A few days ago, I got emotional while watching a short silent film, Kitab. The film mourns the declining habit of reading among the youth and takes a dig on their digital reading preferences. Perhaps it is the last century of hard-bound books and broadsheet newspapers.

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The last of Janus generation

AK Maria

We are a limited edition, the first and the last, extremely unique and will be extinct within two-three decades. We are the ones born within 10-15 years of Independence. We opened our eyes in a free India, filled with euphoria of newly acquired freedom, along with the disruption and agony of Partition.

We grew up steeped in patriotic fervour, truth and probity in public life. We were inspired by freedom fighters and our leaders, their turmoil, trials, tribulations and honesty.

We are the ones who could easily drink water from any well, handpump, railway station tap. We grew up without any pollution, adulterated foods, artificially ripened/coloured vegetables and fruits. We are the last to use dhela, taka, anna; chhatank, seer, mound. We grew up with invaluable postcards, inland letters, telegrams; saw their demise, and are now equally adept at emails and social media messaging.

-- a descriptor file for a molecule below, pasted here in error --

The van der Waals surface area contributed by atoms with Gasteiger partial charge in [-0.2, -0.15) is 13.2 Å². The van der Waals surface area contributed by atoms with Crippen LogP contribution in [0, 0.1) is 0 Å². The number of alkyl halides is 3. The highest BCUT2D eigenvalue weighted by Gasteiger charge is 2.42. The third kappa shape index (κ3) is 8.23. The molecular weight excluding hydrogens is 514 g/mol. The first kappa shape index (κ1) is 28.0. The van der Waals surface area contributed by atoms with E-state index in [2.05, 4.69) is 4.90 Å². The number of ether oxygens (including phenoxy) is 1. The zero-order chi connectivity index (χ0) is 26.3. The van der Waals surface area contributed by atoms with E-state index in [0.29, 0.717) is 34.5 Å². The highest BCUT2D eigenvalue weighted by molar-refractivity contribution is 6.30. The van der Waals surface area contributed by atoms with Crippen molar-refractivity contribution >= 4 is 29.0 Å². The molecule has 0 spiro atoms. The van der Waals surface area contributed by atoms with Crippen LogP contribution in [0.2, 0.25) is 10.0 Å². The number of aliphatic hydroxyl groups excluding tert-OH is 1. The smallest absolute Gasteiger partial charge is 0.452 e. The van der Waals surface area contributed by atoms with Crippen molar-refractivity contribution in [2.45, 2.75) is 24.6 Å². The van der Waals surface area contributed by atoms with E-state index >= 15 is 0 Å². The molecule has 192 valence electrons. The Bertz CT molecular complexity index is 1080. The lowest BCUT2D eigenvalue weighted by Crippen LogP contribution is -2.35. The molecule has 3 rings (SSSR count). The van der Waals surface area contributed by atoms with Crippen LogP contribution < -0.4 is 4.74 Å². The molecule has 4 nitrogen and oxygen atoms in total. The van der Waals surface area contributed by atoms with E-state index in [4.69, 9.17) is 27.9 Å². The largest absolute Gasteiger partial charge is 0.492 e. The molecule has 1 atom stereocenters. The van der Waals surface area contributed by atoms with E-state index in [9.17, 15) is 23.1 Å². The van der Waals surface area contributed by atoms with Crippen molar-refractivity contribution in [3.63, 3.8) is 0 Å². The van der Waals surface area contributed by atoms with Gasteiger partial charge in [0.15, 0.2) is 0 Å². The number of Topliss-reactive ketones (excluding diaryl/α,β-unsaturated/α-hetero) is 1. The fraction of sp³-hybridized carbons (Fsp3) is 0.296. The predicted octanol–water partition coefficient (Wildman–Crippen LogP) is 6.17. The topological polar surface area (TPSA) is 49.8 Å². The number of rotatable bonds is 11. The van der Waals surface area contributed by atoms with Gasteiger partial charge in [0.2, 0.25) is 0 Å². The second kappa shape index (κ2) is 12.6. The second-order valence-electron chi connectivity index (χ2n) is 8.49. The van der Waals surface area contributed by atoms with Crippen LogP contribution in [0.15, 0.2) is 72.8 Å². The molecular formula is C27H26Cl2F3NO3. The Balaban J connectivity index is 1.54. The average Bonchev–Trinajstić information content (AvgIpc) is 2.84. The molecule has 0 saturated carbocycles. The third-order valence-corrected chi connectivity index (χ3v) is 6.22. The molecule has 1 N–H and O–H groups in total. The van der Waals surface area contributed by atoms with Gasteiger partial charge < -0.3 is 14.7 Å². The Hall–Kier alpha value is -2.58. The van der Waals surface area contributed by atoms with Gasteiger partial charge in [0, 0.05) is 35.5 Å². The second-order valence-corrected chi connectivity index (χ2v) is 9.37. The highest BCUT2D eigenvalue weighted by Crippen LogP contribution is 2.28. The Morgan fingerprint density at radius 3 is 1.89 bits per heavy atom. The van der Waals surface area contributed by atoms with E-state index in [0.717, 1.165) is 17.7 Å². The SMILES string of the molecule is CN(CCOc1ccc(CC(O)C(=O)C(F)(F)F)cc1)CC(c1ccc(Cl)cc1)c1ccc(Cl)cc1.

We walked to school, studied in hot and humid classrooms, sitting on the floor; and are now happy with our grandchildren going in AC buses to AC classrooms. We are the last ones who wrote on wooden takhtis, slates, and later with nib-pens; and are now equally at home with the stylus.

We grew up in large joint families, had multitude of siblings; and are now at ease with our progeny having two kids or one child. We, who could never raise our voice against our parents, especially fathers, are uncomfortable at the behaviour of present-day kids.

We grew up with the All India Radio, fascinated by B&W television sets; were elated with colour TV. We used to rue only a single channel and now don’t know what to do with so many channels and high-tech TVs. We saw the rise and fall of EPs, LPs, 2-in-1s and VCRs. We grew up in the times when getting a telephone connection was a Herculean task and possessing one a status symbol. We are now impressed with a billion Indians possessing mobile phones.